In this E-Letter…
- Going After Septic Regulations in Sacramento
- New Operations Coordinator Alison Thompson
- State Lands Hangs HTO Art
- Summerland Oil Capping…What’s Next?
- Visit us at Earth Day-Make Commitment to Everyday Green
- Annual EF International Beach Cleanup Set for April 20, 2018
HEAL THE OCEAN AND HEAL THE BAY
GO TO BAT FOR SEPTIC REGS
In February 2018, Heal the Ocean and Heal the Bay, Santa Monica, got notice from the State Water Resources Control Board that it was planning to approve 5-year waivers & TMDL (Total Maximum Daily Load) List Amendments to extend timelines for corrective actions as outlined in the regulations under AB 885, the septic system law authored by then-Assemblywoman Hannah-Beth Jackson in 2000. The regulations under AB 885 were fought for by Heal the Ocean and Heal the Bay in 2012. On April 5, 2018, our two organizations registered our objections to many of the proposed new deadlines for corrective action for septic systems operating in waters identified as polluted from Onsite Wastewater Treatment System (OWTS). On Friday, April 13, 2018, just four days before the State Board hearing on April 17, we received an entirely new staff report that incorporated changes that addressed nearly ALL our concerns. This makes us happy! Both our organizations will now proceed to chase down polluting septic systems in our perspective regions that are not on the waiver list.
HTO WELCOMES NEW OPERATIONS COORDINATOR:
We are excited to welcome Alison Thompson aboard as our new Operations Coordinator! “Ali” is responsible for keeping our office and programs running smoothly, and she will also assist on policy research and advocacy. Growing up in Huntington Beach, California, Ali has always been an ocean lover and conservation activist. She earned her Bachelor’s degree in Environmental Studies from UC Santa Barbara, focusing her studies on marine science and policy. She has worked with non-profits in Washington, D.C. and with research labs in Santa Barbara in areas of marine conservation. In her free time, Ali can be found at the beach with her dogs or exploring the tide pools.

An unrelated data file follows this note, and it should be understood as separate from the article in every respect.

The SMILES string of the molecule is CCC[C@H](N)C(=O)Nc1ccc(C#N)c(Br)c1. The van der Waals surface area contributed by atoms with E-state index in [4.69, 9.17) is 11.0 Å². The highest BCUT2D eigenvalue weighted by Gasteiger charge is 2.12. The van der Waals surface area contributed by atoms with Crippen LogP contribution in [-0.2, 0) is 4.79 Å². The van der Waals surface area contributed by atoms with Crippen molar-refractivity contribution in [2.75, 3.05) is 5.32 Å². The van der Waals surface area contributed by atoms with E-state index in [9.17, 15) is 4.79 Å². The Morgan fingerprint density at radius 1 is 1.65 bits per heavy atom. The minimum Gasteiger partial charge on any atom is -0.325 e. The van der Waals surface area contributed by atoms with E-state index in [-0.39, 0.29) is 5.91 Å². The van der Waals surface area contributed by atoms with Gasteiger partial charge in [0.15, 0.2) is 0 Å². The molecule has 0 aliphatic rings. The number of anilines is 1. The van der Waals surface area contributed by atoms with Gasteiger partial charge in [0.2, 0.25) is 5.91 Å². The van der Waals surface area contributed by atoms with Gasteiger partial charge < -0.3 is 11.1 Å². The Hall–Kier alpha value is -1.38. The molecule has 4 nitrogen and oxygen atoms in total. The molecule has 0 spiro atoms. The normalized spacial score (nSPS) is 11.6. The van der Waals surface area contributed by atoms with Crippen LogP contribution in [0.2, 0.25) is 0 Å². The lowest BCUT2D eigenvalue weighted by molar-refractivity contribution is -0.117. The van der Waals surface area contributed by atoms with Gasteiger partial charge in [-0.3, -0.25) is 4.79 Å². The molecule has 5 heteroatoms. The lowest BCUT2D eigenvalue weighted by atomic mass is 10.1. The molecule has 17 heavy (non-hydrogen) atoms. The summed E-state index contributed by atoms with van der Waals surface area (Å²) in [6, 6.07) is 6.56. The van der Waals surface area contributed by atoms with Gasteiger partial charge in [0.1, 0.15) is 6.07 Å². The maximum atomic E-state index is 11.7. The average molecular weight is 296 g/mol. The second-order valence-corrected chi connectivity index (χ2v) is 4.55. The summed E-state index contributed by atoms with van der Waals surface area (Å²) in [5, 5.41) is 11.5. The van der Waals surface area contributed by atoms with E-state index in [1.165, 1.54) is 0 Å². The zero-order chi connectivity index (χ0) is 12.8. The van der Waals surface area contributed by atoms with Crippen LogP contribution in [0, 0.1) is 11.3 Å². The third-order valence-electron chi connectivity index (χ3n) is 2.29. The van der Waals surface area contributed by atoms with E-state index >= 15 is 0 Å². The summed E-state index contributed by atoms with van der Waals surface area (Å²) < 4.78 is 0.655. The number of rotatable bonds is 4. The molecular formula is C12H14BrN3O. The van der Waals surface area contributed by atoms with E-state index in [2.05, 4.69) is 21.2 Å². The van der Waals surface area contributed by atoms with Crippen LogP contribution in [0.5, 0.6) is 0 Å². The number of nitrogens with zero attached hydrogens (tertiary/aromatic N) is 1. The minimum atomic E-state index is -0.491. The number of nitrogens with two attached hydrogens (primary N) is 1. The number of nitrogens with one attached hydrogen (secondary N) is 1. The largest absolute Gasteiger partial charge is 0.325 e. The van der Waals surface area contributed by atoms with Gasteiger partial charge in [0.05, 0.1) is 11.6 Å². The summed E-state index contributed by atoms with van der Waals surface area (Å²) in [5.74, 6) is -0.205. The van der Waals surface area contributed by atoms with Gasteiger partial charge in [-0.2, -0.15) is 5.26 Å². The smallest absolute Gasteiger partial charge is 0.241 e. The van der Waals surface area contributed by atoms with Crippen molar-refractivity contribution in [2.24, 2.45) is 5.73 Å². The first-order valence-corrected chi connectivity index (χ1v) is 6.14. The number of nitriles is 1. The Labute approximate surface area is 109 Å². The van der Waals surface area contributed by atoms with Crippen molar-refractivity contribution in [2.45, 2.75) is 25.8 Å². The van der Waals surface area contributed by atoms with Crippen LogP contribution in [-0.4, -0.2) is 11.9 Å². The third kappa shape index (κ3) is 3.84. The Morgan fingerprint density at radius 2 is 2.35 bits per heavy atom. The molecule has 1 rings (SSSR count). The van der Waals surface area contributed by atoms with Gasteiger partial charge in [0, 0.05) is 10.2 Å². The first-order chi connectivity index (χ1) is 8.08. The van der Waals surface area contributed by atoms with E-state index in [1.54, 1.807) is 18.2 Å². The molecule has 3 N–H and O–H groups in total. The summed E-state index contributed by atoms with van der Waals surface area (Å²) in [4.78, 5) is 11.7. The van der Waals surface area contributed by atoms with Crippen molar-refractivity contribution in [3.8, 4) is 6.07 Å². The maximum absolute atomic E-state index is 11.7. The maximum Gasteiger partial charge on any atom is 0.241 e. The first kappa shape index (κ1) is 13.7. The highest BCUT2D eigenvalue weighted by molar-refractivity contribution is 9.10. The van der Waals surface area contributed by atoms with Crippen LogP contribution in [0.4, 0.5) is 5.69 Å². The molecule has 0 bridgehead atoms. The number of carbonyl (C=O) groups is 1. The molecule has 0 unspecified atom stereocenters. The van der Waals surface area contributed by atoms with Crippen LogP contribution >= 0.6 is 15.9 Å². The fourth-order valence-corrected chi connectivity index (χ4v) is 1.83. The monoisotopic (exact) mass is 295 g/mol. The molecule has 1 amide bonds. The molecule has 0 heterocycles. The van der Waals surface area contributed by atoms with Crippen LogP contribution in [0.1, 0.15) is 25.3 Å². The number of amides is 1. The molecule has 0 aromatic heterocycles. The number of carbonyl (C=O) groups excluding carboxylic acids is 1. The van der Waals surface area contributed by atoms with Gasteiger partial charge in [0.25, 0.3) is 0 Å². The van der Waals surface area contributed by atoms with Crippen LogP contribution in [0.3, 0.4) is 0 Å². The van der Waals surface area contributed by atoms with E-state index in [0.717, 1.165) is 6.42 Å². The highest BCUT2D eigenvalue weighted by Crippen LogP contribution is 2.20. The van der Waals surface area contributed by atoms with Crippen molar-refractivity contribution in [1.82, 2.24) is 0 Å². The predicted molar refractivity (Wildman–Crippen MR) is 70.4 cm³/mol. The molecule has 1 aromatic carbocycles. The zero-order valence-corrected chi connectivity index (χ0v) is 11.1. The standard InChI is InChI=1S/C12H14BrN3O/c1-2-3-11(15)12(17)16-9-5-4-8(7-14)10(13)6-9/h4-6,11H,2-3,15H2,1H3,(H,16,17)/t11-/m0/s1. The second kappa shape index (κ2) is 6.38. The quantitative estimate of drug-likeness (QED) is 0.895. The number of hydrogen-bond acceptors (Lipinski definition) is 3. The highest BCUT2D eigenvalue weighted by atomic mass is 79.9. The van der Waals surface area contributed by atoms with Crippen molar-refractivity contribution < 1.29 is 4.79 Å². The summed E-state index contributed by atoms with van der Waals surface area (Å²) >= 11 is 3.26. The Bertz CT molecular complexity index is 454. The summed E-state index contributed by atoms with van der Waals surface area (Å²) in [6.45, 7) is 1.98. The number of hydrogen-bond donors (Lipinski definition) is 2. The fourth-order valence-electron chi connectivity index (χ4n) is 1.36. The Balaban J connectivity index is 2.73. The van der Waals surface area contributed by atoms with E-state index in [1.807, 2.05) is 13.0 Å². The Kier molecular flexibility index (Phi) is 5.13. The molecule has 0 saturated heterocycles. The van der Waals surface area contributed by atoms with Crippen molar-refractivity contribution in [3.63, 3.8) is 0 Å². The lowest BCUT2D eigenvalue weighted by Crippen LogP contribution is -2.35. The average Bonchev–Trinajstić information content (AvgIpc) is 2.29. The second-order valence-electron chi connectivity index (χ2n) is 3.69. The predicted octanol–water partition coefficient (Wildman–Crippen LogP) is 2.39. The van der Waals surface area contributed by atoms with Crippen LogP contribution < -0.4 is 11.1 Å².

HTO NEWSLETTER COVER & OUR WORK ON BECKER HONORED WITH A PLACE AT
STATE LANDS COMMISSION OFFICE
Maybe it’s the bright red fish on the cover of HTO’s recent newsletter that caught their eye - it’s a copy of an original work of art that hangs on the wall of the patron who bought it from HTO Executive Director Hillary Hauser, who painted it. But, when the graphics director of the California State Lands Commission (SLC) contacted us for permission to enlarge both the cover AND our 2-page story of the work we did to cap the leakingBecker Well on Summerland beach to create a wall hanging, we were truly honored. The SLC representative explained that this creation will be displayed in a private office as a tribute to the Becker success, because the agency had been struggling for many years to get this work accomplished.
NEXT UP ON SUMMERLAND OIL CAPPING MENU: